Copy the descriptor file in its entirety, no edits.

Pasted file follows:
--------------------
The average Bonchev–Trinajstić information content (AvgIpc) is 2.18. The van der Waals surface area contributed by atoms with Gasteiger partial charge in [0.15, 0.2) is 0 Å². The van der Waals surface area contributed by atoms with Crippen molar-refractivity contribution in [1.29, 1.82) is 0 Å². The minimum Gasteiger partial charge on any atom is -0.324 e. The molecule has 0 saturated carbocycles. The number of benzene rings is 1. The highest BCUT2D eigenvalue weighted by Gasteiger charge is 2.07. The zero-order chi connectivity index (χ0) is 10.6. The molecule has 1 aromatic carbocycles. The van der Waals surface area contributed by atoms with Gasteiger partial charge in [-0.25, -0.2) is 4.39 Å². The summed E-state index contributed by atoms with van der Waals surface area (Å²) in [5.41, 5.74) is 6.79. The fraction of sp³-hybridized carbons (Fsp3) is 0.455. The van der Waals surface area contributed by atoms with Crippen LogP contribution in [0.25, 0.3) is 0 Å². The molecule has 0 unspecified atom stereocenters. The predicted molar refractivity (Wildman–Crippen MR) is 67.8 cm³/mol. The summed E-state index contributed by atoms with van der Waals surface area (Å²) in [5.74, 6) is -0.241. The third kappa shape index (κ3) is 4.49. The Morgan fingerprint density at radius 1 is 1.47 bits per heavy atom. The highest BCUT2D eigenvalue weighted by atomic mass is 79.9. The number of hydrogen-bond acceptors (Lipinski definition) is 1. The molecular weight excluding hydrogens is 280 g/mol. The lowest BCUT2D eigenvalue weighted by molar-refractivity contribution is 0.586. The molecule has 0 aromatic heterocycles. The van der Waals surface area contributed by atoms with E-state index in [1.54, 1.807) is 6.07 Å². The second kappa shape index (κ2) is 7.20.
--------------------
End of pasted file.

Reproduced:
The average Bonchev–Trinajstić information content (AvgIpc) is 2.18. The van der Waals surface area contributed by atoms with Gasteiger partial charge in [0.15, 0.2) is 0 Å². The van der Waals surface area contributed by atoms with Crippen molar-refractivity contribution in [1.29, 1.82) is 0 Å². The minimum Gasteiger partial charge on any atom is -0.324 e. The molecule has 0 saturated carbocycles. The number of benzene rings is 1. The highest BCUT2D eigenvalue weighted by Gasteiger charge is 2.07. The zero-order chi connectivity index (χ0) is 10.6. The molecule has 1 aromatic carbocycles. The van der Waals surface area contributed by atoms with Gasteiger partial charge in [-0.25, -0.2) is 4.39 Å². The summed E-state index contributed by atoms with van der Waals surface area (Å²) in [5.41, 5.74) is 6.79. The fraction of sp³-hybridized carbons (Fsp3) is 0.455. The van der Waals surface area contributed by atoms with Crippen LogP contribution in [0.25, 0.3) is 0 Å². The molecule has 0 unspecified atom stereocenters. The predicted molar refractivity (Wildman–Crippen MR) is 67.8 cm³/mol. The summed E-state index contributed by atoms with van der Waals surface area (Å²) in [5.74, 6) is -0.241. The third kappa shape index (κ3) is 4.49. The Morgan fingerprint density at radius 1 is 1.47 bits per heavy atom. The highest BCUT2D eigenvalue weighted by atomic mass is 79.9. The number of hydrogen-bond acceptors (Lipinski definition) is 1. The molecular weight excluding hydrogens is 280 g/mol. The lowest BCUT2D eigenvalue weighted by molar-refractivity contribution is 0.586. The molecule has 0 aromatic heterocycles. The van der Waals surface area contributed by atoms with E-state index in [1.54, 1.807) is 6.07 Å². The second kappa shape index (κ2) is 7.20.